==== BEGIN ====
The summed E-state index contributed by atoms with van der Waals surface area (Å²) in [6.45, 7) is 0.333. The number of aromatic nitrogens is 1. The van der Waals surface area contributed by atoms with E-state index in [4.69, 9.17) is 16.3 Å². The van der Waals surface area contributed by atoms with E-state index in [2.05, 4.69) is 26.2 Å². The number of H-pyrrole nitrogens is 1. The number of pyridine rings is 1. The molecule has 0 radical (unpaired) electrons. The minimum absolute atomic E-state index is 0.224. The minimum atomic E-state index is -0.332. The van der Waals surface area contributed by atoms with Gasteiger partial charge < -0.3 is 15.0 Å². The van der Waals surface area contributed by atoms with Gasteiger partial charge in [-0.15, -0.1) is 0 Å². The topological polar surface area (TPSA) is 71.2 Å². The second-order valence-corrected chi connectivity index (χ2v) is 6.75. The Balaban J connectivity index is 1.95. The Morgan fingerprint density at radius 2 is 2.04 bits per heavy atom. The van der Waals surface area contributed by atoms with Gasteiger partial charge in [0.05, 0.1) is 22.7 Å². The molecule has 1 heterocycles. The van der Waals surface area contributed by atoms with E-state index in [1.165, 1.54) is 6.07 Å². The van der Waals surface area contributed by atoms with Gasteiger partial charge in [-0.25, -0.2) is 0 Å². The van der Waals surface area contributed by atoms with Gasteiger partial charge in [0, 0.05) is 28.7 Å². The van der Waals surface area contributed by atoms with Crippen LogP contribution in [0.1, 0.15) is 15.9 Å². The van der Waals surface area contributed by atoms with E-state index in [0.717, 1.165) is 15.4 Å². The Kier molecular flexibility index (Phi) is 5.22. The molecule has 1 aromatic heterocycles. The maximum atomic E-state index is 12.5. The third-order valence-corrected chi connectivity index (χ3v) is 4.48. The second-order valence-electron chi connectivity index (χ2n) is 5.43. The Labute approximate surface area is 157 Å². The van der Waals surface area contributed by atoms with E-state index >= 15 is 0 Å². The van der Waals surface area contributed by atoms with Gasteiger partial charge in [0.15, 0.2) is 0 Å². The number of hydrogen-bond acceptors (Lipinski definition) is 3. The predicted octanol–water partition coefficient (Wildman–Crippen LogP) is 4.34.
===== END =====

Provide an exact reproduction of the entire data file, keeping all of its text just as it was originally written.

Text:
The summed E-state index contributed by atoms with van der Waals surface area (Å²) in [6.45, 7) is 0.333. The number of aromatic nitrogens is 1. The van der Waals surface area contributed by atoms with E-state index in [4.69, 9.17) is 16.3 Å². The van der Waals surface area contributed by atoms with E-state index in [2.05, 4.69) is 26.2 Å². The number of H-pyrrole nitrogens is 1. The number of pyridine rings is 1. The molecule has 0 radical (unpaired) electrons. The minimum absolute atomic E-state index is 0.224. The minimum atomic E-state index is -0.332. The van der Waals surface area contributed by atoms with Gasteiger partial charge < -0.3 is 15.0 Å². The van der Waals surface area contributed by atoms with Gasteiger partial charge in [-0.15, -0.1) is 0 Å². The topological polar surface area (TPSA) is 71.2 Å². The second-order valence-corrected chi connectivity index (χ2v) is 6.75. The Balaban J connectivity index is 1.95. The Morgan fingerprint density at radius 2 is 2.04 bits per heavy atom. The van der Waals surface area contributed by atoms with Gasteiger partial charge in [0.05, 0.1) is 22.7 Å². The molecule has 1 heterocycles. The van der Waals surface area contributed by atoms with E-state index in [1.165, 1.54) is 6.07 Å². The van der Waals surface area contributed by atoms with Gasteiger partial charge in [-0.25, -0.2) is 0 Å². The van der Waals surface area contributed by atoms with Gasteiger partial charge in [0, 0.05) is 28.7 Å². The van der Waals surface area contributed by atoms with Crippen LogP contribution in [0.1, 0.15) is 15.9 Å². The van der Waals surface area contributed by atoms with E-state index in [0.717, 1.165) is 15.4 Å². The Kier molecular flexibility index (Phi) is 5.22. The molecule has 1 aromatic heterocycles. The maximum atomic E-state index is 12.5. The third-order valence-corrected chi connectivity index (χ3v) is 4.48. The second-order valence-electron chi connectivity index (χ2n) is 5.43. The Labute approximate surface area is 157 Å². The van der Waals surface area contributed by atoms with E-state index >= 15 is 0 Å². The van der Waals surface area contributed by atoms with Gasteiger partial charge in [0.15, 0.2) is 0 Å². The number of hydrogen-bond acceptors (Lipinski definition) is 3. The predicted octanol–water partition coefficient (Wildman–Crippen LogP) is 4.34.